In short, no. There's no science to support the idea of the "zero tau" pods described in these novels. They're described as a device that stops the flow of time for objects (including humans) placed inside them and that's not possible according to our current understanding of the universe.
Out-of-universe, the name "zero-tau" is probably a nod to the 1970 sci fi novel by Poul Anderson "Tau Zero". The name of that novel is itself derived from a fictional variation of the mathematical concept of tau. In the novel tau is described as the "time contraction factor" which is related to the speed of light and the relative velocity of an object. The story in the novel revolves around a spaceship that travels ever closer to the speed of light, and hence closer to "tau zero" - time passes normally for the crew on board but the relative passage of time externally keeps increasing.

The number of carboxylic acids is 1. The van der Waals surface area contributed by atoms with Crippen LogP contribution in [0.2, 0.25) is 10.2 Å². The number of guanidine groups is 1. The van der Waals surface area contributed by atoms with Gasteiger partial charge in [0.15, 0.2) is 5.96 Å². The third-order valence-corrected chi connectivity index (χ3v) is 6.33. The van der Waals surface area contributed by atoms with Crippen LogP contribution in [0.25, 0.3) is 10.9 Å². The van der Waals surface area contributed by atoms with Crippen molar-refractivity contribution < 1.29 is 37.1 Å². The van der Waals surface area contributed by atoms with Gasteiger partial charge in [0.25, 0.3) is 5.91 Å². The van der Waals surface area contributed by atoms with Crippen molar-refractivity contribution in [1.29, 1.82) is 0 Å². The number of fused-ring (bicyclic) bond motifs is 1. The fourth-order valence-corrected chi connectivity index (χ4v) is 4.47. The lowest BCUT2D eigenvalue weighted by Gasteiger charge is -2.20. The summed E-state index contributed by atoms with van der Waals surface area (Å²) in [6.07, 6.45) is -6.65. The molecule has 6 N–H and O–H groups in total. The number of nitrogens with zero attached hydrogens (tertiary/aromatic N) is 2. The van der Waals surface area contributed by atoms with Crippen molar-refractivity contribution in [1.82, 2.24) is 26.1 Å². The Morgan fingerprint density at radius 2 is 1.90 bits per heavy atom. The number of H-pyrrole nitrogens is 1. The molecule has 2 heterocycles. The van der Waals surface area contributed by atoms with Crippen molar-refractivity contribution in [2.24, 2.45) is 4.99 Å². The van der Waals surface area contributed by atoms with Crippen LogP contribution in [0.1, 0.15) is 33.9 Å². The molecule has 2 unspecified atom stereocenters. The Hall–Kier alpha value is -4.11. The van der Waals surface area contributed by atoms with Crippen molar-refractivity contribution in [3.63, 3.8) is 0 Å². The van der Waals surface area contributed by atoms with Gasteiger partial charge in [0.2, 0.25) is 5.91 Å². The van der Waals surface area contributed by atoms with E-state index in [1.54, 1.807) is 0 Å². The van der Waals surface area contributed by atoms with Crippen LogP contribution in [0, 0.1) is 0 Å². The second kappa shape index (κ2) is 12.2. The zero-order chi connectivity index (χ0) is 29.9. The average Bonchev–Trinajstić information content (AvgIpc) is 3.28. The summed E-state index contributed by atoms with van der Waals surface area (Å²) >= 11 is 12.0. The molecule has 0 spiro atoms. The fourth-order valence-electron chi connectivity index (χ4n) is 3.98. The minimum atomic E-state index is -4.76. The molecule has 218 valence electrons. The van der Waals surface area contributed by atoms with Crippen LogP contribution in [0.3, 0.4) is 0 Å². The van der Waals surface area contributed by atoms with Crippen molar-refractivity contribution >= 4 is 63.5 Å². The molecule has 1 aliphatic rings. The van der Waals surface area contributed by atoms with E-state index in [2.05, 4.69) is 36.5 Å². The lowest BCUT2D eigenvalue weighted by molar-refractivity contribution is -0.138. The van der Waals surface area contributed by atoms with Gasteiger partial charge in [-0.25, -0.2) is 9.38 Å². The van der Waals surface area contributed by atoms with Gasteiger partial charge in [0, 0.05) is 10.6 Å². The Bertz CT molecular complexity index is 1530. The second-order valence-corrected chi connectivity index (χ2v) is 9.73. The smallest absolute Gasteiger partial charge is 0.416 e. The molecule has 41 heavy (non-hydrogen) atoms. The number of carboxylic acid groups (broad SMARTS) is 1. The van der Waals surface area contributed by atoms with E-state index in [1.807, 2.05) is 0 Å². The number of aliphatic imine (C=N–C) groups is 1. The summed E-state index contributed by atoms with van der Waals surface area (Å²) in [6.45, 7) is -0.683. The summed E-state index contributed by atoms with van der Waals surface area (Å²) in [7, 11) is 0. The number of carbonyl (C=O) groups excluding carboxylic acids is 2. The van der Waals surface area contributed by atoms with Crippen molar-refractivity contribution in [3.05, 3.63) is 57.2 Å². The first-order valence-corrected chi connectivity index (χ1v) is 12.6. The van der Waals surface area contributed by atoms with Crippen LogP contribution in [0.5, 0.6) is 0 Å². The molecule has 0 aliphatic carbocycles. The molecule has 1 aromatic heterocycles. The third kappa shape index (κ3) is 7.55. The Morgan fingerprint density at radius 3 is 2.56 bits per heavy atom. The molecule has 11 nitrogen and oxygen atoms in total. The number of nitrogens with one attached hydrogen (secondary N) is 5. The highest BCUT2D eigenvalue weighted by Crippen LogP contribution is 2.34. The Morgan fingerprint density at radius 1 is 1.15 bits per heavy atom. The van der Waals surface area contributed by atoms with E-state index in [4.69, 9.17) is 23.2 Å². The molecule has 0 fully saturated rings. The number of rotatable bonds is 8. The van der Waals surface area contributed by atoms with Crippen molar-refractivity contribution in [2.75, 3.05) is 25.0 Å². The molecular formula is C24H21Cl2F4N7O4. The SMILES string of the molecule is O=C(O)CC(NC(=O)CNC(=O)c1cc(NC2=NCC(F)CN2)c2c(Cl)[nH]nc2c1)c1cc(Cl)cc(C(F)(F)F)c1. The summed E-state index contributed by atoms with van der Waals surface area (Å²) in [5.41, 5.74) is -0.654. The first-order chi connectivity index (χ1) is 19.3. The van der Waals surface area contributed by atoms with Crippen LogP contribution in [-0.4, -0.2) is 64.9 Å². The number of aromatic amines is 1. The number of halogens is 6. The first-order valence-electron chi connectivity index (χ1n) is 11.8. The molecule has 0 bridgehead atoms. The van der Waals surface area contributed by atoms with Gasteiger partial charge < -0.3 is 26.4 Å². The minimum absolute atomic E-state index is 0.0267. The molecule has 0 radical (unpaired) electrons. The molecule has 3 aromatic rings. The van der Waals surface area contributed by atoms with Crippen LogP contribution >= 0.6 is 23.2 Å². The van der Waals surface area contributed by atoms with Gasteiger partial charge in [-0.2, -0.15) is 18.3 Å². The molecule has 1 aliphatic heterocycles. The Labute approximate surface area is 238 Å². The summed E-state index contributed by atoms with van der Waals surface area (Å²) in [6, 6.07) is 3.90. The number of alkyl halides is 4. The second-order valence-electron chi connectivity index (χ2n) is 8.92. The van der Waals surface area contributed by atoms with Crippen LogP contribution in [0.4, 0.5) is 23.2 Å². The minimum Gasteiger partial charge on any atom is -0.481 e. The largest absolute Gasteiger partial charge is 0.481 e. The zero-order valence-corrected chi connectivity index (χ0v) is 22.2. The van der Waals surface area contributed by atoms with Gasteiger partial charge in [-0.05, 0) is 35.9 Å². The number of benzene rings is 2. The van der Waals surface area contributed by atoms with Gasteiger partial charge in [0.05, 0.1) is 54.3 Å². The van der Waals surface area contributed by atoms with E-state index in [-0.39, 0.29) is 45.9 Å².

In Hamilton's universe "zero-tau" is used as an expression of "zero time", i.e. zero time passes for a person placed inside a "zero tau" unit, relative to an observer outside the unit. For this to be true in our known universe the person inside the unit would have to travelling at the speed of light relative to a person outside the unit.